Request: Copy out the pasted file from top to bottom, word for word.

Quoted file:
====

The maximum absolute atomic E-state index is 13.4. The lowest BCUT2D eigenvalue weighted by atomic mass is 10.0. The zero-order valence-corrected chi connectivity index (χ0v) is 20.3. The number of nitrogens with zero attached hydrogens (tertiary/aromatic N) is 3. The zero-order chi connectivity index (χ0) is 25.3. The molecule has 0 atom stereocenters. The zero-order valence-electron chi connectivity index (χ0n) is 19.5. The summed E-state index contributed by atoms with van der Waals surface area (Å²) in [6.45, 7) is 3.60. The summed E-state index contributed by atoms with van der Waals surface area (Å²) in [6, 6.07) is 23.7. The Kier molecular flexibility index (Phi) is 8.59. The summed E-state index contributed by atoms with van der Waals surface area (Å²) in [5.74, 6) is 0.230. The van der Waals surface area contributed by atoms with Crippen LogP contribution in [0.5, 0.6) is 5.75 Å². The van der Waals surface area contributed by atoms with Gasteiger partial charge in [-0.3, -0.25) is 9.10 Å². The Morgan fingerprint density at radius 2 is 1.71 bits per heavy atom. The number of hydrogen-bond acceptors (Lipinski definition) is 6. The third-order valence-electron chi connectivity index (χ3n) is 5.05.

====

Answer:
The maximum absolute atomic E-state index is 13.4. The lowest BCUT2D eigenvalue weighted by atomic mass is 10.0. The zero-order valence-corrected chi connectivity index (χ0v) is 20.3. The number of nitrogens with zero attached hydrogens (tertiary/aromatic N) is 3. The zero-order chi connectivity index (χ0) is 25.3. The molecule has 0 atom stereocenters. The zero-order valence-electron chi connectivity index (χ0n) is 19.5. The summed E-state index contributed by atoms with van der Waals surface area (Å²) in [6.45, 7) is 3.60. The summed E-state index contributed by atoms with van der Waals surface area (Å²) in [6, 6.07) is 23.7. The Kier molecular flexibility index (Phi) is 8.59. The summed E-state index contributed by atoms with van der Waals surface area (Å²) in [5.74, 6) is 0.230. The van der Waals surface area contributed by atoms with Crippen LogP contribution in [0.5, 0.6) is 5.75 Å². The van der Waals surface area contributed by atoms with Gasteiger partial charge in [-0.3, -0.25) is 9.10 Å². The Morgan fingerprint density at radius 2 is 1.71 bits per heavy atom. The number of hydrogen-bond acceptors (Lipinski definition) is 6. The third-order valence-electron chi connectivity index (χ3n) is 5.05.